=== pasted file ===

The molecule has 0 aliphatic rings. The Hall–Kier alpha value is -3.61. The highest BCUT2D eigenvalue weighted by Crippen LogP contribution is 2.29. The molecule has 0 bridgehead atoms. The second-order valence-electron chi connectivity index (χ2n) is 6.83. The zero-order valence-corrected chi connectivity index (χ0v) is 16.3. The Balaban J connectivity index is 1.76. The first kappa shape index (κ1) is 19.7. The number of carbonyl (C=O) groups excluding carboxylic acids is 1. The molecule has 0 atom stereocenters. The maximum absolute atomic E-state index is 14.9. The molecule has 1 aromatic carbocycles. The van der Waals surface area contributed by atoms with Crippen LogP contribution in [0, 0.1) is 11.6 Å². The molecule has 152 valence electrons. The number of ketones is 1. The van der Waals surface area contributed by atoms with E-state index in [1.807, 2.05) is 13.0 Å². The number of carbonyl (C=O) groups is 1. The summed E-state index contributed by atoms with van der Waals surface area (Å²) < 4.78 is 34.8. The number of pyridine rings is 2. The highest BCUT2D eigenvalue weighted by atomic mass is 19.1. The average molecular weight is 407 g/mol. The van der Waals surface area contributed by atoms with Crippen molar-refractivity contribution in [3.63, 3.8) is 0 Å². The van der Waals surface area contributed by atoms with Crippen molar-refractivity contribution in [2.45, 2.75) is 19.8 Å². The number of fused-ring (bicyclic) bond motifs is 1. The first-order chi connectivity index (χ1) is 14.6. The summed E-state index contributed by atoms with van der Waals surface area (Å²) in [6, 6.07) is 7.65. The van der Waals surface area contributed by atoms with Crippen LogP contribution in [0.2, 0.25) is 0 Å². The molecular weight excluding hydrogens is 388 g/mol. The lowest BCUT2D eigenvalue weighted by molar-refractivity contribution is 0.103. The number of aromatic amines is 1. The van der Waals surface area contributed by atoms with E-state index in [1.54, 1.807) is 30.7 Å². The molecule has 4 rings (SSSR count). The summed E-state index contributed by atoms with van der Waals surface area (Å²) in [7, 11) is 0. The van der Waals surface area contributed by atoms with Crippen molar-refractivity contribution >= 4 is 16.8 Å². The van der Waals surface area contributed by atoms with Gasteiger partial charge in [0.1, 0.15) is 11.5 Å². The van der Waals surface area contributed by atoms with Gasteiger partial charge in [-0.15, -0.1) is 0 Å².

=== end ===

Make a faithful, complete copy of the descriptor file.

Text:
The molecule has 0 aliphatic rings. The Hall–Kier alpha value is -3.61. The highest BCUT2D eigenvalue weighted by Crippen LogP contribution is 2.29. The molecule has 0 bridgehead atoms. The second-order valence-electron chi connectivity index (χ2n) is 6.83. The zero-order valence-corrected chi connectivity index (χ0v) is 16.3. The Balaban J connectivity index is 1.76. The first kappa shape index (κ1) is 19.7. The number of carbonyl (C=O) groups excluding carboxylic acids is 1. The molecule has 0 atom stereocenters. The maximum absolute atomic E-state index is 14.9. The molecule has 1 aromatic carbocycles. The van der Waals surface area contributed by atoms with Crippen LogP contribution in [0, 0.1) is 11.6 Å². The molecule has 152 valence electrons. The number of ketones is 1. The van der Waals surface area contributed by atoms with E-state index in [1.807, 2.05) is 13.0 Å². The number of carbonyl (C=O) groups is 1. The summed E-state index contributed by atoms with van der Waals surface area (Å²) < 4.78 is 34.8. The number of pyridine rings is 2. The highest BCUT2D eigenvalue weighted by atomic mass is 19.1. The average molecular weight is 407 g/mol. The van der Waals surface area contributed by atoms with Crippen molar-refractivity contribution in [3.63, 3.8) is 0 Å². The van der Waals surface area contributed by atoms with Crippen molar-refractivity contribution in [2.45, 2.75) is 19.8 Å². The number of fused-ring (bicyclic) bond motifs is 1. The first-order chi connectivity index (χ1) is 14.6. The summed E-state index contributed by atoms with van der Waals surface area (Å²) in [6, 6.07) is 7.65. The van der Waals surface area contributed by atoms with Crippen LogP contribution in [0.2, 0.25) is 0 Å². The molecular weight excluding hydrogens is 388 g/mol. The lowest BCUT2D eigenvalue weighted by molar-refractivity contribution is 0.103. The number of aromatic amines is 1. The van der Waals surface area contributed by atoms with E-state index in [1.54, 1.807) is 30.7 Å². The molecule has 4 rings (SSSR count). The summed E-state index contributed by atoms with van der Waals surface area (Å²) in [7, 11) is 0. The van der Waals surface area contributed by atoms with Crippen molar-refractivity contribution >= 4 is 16.8 Å². The van der Waals surface area contributed by atoms with Gasteiger partial charge in [0.1, 0.15) is 11.5 Å². The van der Waals surface area contributed by atoms with Gasteiger partial charge in [-0.15, -0.1) is 0 Å².